With Heather Hipp, Jennifer Barber, and Keiko Mathewson

Heather Hipp, Jennifer Barber, and Keiko Mathewson discuss their recommendations for women at high risk to consider earlier childbearing or methods of fertility preservation, such as egg (oocyte) or embryo freezing. If they decide to have children, they can spontaneously conceive and, if desired, pursue prenatal testing for the Fragile X mutation with chorionic villus sampling or amniocentesis.

Women can also undergo in-vitro fertilization with pre-implantation genetic testing on their embryos if they do not want to pass on the mutation to a child.

Presenters: Heather Hipp, Jennifer Barber, and Keiko Mathewson
Moderator: Jayne Dixon-Weber
Runtime: 1:21:26

Women with a premutation of Fragile X have a 20% risk of developing Fragile X-associated primary ovarian insufficiency, or FXPOI. Women with FXPOI struggle with infertility and the health effects of early onset ovarian insufficiency, including hot flushes, night sweats, and risks of osteoporosis. Many women do not receive adequate hormone replacement therapy, which has been shown to be protective against these risks.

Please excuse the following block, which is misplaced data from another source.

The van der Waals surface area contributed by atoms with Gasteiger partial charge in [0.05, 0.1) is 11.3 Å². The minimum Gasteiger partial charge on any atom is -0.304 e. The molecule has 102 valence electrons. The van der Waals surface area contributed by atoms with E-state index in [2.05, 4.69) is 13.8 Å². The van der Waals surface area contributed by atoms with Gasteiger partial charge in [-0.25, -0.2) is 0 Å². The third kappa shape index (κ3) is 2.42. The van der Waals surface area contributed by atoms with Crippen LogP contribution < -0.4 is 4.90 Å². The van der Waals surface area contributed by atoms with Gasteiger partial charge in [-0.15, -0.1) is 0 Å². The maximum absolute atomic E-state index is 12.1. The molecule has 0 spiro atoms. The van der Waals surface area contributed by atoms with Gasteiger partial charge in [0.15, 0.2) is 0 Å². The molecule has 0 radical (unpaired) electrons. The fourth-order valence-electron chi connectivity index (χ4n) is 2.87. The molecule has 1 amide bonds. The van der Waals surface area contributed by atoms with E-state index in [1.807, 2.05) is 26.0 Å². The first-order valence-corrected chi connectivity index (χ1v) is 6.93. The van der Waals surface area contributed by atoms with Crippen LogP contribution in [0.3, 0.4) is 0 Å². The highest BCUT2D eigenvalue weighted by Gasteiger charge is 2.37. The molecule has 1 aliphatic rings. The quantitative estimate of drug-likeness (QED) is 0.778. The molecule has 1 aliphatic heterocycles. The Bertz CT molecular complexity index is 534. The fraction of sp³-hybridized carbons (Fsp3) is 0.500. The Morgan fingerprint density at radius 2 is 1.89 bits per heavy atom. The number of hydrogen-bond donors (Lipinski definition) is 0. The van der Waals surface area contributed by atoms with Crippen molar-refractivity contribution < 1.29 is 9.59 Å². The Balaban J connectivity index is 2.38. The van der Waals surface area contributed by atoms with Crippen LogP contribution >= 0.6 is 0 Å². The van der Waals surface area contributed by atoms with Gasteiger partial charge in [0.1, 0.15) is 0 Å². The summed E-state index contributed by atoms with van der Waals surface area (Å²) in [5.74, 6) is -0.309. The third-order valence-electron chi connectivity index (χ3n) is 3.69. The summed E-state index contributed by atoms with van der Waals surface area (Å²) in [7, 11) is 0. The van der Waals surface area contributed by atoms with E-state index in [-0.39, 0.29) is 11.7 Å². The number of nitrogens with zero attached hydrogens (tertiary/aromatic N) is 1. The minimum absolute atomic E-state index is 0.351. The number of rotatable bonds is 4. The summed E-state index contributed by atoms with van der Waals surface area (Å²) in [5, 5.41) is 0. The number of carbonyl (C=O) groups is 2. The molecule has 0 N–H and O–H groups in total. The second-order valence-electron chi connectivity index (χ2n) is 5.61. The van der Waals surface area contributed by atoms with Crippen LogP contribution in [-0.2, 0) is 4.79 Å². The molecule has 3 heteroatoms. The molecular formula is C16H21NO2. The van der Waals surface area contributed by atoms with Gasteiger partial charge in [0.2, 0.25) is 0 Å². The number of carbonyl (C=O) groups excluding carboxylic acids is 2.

For women who are carriers and are still having menstrual cycles, there is information that CGG repeat length and history of tobacco use can help predict the risk of FXPOI. Ovarian reserve markers, such as AMH, are also often used, though these have not been validated in young women with the premutation.

Moderated by Jayne Dixon-Weber

Jayne Dixon Weber, director of community services, NFXF

Jayne Dixon Weber
Jayne served as the NFXF director of community education (and other positions over the years) from 2007 to 2023. She has two adult children, a son with Fragile X syndrome and a daughter. Jayne is the author of Transitioning ‘Special’ Children into Elementary School, co-author of Fragile X Fred, and editor of Children with Fragile X Syndrome: A Parents’ Guide. Jayne likes to read, enjoys photography, and goes for a walk every day.